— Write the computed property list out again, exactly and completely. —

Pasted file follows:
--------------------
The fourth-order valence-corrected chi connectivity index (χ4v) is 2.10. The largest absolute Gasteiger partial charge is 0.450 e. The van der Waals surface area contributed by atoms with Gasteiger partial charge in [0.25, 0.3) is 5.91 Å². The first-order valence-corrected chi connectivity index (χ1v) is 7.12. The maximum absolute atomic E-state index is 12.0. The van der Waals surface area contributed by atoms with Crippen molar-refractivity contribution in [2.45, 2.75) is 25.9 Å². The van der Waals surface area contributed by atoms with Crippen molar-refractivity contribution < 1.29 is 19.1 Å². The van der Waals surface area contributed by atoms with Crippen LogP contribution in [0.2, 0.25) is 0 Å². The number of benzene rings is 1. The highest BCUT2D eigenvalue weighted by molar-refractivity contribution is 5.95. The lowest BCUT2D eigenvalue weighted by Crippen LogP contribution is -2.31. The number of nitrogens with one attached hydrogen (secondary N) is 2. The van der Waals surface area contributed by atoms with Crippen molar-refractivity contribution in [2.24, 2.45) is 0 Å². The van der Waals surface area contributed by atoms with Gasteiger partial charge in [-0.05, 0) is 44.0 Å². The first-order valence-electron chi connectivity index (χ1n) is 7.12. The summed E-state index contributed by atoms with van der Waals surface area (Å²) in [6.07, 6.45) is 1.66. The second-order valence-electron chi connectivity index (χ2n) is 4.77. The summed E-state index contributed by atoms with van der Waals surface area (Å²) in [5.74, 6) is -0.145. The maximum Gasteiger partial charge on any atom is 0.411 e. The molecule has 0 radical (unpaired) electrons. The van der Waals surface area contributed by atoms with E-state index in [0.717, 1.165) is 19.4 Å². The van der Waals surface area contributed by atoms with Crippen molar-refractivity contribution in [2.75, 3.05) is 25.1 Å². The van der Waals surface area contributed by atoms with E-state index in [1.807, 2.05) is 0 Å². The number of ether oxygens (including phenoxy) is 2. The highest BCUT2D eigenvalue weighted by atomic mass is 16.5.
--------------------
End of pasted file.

The fourth-order valence-corrected chi connectivity index (χ4v) is 2.10. The largest absolute Gasteiger partial charge is 0.450 e. The van der Waals surface area contributed by atoms with Gasteiger partial charge in [0.25, 0.3) is 5.91 Å². The first-order valence-corrected chi connectivity index (χ1v) is 7.12. The maximum absolute atomic E-state index is 12.0. The van der Waals surface area contributed by atoms with Crippen molar-refractivity contribution in [2.45, 2.75) is 25.9 Å². The van der Waals surface area contributed by atoms with Crippen molar-refractivity contribution < 1.29 is 19.1 Å². The van der Waals surface area contributed by atoms with Crippen LogP contribution in [0.2, 0.25) is 0 Å². The number of benzene rings is 1. The highest BCUT2D eigenvalue weighted by molar-refractivity contribution is 5.95. The lowest BCUT2D eigenvalue weighted by Crippen LogP contribution is -2.31. The number of nitrogens with one attached hydrogen (secondary N) is 2. The van der Waals surface area contributed by atoms with Crippen molar-refractivity contribution in [2.24, 2.45) is 0 Å². The van der Waals surface area contributed by atoms with Gasteiger partial charge in [-0.05, 0) is 44.0 Å². The first-order valence-electron chi connectivity index (χ1n) is 7.12. The summed E-state index contributed by atoms with van der Waals surface area (Å²) in [6.07, 6.45) is 1.66. The second-order valence-electron chi connectivity index (χ2n) is 4.77. The summed E-state index contributed by atoms with van der Waals surface area (Å²) in [5.74, 6) is -0.145. The maximum Gasteiger partial charge on any atom is 0.411 e. The molecule has 0 radical (unpaired) electrons. The van der Waals surface area contributed by atoms with E-state index in [0.717, 1.165) is 19.4 Å². The van der Waals surface area contributed by atoms with Crippen molar-refractivity contribution in [2.75, 3.05) is 25.1 Å². The van der Waals surface area contributed by atoms with E-state index in [1.807, 2.05) is 0 Å². The number of ether oxygens (including phenoxy) is 2. The highest BCUT2D eigenvalue weighted by atomic mass is 16.5.